What common language errors make you grit your teeth?

- What common language errors make you grit your teeth?

Question of the Week

Whether you’re listening to a voice message from a client, reading aloud a brief or consulting a colleague about a case, you’ve likely heard someone use a wrong word in a sentence—and it made you cringe.

You’re not alone. Last month, we featured two Your Voice columns from lawyer Mark H. Alcott—the first called out linguistic errors in common parlance, and the second expressed Alcott’s displeasure at various cliches, banalities and bizarre usages.

Among Alcott’s most cringeworthy word-usage errors:

    • Lie and lay. “It seems that only a tiny portion of English speakers (or at least American speakers) know the difference,” Alcott writes. “Therefore, we get following embarrassment: ‘I’m so tired, I’m going to lay in bed.’ Please don’t; there are children present.”

 

    • Volunteers. “For reasons I have never understood, those who hold the top positions in [the ABA]—including the officers, committee and section chairs, board members, and the like—are called (and even call themselves) volunteers. Why? … Call us what we are: leaders.”

 

  • Acronyms. “There are the wannabes, entities that are (deservedly) obscure but nevertheless pretentiously tout their initials as if they need no further identification. Trust me, they do,” he says. “Even sillier is the practice of speaking an entity’s initials as if they formed a real word.”

Northern Michigan University has an extensive list of common word-usage errors, including affect (to influence, a verb) and effect (result, a noun); awhile (an adverb) and a while (an article and noun); and the ever-so-common to (a preposition), too (used when there’s too much, too many, too little of something) and two (the number). If you’re ever in a word-usage bind, perhaps it can be of assistance.

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So this week we’d like to ask you: What common language errors make you grit your teeth? Which words trip you up? Where do colleagues stumble? What helps you remember the correct words when speaking?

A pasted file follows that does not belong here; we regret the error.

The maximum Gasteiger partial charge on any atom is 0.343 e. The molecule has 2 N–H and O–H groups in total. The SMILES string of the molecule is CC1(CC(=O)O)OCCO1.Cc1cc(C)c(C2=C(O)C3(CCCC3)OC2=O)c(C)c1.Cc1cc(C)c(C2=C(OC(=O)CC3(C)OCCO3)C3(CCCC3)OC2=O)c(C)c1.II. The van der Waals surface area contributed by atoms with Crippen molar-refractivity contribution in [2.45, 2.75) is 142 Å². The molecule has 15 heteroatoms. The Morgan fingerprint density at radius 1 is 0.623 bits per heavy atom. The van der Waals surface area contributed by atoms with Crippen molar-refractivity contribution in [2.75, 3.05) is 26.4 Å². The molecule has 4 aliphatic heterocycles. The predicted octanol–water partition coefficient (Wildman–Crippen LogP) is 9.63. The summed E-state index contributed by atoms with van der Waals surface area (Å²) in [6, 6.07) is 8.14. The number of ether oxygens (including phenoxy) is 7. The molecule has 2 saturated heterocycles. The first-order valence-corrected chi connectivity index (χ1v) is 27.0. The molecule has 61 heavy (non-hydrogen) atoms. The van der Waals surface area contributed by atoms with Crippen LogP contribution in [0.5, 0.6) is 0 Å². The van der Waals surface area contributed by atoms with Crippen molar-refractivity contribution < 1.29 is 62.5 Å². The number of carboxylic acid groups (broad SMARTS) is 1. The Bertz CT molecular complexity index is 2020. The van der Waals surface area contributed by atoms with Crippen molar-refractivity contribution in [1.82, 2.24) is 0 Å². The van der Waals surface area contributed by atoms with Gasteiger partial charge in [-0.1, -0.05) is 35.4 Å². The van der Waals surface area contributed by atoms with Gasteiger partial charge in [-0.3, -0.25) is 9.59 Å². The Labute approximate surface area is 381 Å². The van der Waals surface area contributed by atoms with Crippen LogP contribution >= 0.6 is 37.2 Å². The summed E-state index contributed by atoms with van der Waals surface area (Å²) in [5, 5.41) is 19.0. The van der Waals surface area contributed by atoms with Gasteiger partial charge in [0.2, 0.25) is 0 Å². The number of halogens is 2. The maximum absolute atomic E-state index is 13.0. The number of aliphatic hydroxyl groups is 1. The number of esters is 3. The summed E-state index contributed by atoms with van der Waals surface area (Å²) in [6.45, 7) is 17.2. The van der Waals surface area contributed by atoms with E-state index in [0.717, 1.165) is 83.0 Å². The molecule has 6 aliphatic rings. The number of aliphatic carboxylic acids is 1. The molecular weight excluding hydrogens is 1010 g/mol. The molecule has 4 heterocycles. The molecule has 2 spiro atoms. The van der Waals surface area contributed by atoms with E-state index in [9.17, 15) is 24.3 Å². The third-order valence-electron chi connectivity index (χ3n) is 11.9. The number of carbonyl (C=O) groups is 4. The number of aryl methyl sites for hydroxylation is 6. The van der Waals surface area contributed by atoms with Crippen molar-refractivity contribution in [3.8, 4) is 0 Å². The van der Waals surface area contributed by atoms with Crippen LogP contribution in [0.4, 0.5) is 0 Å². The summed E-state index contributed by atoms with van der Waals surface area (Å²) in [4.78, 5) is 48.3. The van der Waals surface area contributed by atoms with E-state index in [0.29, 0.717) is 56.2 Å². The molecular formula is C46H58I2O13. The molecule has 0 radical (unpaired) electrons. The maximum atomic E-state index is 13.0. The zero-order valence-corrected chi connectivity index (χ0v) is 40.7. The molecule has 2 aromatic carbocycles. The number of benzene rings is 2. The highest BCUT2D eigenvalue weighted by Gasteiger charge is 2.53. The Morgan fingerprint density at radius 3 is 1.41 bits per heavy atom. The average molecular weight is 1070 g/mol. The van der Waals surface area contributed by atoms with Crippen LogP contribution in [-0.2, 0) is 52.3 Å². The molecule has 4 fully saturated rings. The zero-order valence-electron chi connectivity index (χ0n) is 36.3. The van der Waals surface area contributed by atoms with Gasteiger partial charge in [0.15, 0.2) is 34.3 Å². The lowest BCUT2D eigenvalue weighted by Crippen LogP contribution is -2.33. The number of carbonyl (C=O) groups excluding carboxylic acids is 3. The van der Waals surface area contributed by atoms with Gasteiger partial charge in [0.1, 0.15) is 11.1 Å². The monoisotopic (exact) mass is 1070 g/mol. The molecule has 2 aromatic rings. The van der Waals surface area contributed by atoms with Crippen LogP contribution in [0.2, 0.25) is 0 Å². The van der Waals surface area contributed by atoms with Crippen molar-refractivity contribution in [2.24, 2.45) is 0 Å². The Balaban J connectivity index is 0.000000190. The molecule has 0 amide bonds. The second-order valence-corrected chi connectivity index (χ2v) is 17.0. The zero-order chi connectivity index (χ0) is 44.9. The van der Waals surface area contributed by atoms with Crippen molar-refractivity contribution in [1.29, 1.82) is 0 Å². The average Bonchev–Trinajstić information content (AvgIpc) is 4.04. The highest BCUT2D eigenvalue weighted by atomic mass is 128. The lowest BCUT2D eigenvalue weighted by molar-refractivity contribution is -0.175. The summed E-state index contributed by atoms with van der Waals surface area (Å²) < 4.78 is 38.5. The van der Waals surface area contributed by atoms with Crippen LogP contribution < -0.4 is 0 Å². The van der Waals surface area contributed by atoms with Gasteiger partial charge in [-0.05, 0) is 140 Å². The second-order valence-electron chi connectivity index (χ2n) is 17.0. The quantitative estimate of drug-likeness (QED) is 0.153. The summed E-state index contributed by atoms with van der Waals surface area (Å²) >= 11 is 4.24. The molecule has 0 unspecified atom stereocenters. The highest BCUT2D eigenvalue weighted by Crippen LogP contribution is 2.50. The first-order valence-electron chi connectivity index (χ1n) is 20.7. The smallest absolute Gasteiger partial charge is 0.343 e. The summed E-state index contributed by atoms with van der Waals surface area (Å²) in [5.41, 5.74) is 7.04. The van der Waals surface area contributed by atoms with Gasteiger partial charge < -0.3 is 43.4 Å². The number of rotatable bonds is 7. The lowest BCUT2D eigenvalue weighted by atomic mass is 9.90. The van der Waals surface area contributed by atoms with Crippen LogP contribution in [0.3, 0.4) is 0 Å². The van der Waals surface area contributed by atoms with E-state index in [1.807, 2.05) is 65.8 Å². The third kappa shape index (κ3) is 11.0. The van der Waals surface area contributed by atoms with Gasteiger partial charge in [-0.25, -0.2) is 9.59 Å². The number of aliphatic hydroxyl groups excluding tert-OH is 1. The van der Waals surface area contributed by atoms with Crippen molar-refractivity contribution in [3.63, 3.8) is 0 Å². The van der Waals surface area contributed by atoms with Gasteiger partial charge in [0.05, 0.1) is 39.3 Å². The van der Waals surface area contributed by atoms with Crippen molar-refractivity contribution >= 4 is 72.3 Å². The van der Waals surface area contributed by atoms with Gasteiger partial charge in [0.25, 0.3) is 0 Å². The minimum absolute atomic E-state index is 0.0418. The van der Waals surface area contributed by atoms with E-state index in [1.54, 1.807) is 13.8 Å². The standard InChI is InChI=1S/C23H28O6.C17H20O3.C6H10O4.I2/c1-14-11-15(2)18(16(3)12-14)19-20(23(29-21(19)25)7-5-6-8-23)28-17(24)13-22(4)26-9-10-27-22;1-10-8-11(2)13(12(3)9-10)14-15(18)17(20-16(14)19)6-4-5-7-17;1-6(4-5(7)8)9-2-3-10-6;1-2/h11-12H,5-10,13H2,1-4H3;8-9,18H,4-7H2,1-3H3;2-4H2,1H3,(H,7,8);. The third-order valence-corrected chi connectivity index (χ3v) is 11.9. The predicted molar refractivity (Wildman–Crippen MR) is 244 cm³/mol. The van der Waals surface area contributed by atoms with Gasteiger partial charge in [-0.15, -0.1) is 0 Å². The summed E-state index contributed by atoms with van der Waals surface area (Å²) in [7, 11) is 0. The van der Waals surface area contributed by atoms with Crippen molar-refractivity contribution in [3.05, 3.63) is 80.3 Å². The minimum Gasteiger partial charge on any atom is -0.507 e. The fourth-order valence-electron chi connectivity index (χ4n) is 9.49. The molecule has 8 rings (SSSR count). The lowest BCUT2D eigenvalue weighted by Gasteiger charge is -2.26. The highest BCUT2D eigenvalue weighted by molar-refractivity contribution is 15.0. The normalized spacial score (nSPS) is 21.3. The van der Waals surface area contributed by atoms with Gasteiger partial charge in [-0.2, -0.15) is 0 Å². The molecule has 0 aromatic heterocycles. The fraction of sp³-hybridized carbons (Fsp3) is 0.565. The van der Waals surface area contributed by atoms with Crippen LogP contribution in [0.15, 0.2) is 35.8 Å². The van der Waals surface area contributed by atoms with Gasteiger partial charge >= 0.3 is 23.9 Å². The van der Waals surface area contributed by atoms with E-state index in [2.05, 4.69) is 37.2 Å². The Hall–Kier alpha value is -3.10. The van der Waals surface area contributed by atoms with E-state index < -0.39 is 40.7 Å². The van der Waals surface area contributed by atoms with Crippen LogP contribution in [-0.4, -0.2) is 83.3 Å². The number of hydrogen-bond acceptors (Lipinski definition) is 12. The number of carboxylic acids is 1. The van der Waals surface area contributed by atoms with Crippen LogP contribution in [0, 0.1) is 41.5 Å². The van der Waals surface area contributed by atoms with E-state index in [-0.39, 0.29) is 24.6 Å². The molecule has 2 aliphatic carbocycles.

Answer in the comments.

Read the answers to last week’s question: Do you always write briefs to the maximum length?

Featured answer:

Posted by Lizpie: “I have never written to the limit. In fact, I haven’t even looked up the limit in over 20 years. Lawyers talk too much.”

Do you have an idea for a future question of the week? If so, contact us.


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Author: Edward Lott

Edward Lott, Ph.D., M.B.A. is president and managing partner of Allentown-based ForLawFirmsOnly Marketing, Inc., a local search and digital marketing agency that offers clients lead generation, local seo and Google Maps Domination. Ed has been a digital entrepreneur since 1994, having discovered very early the opportunities the Internet offered. After having spent over two decades helping attorneys grow their practice, Ed joined the staff of ForLawFirmsOnly Marketing as President and Managing Partner, where he is expanding the agency’s cutting-edge services to the legal market. A true marketing futurist, Ed's vast experience working directly with attorneys has given him a unique perspective on law firm marketing not found in many other digital marketing agencies. Ed has reshaped the offerings of ForLawFirmsOnly to focus on growing law firms through a holistic approach to digital marketing evident in the reformulated lead generation processes now in place. Want to learn more about ForLawFirmsOnly Marketing, their lead generation programs, or just talk to Ed about his visions for helping law firms grow? Call him at 855-943-8736.

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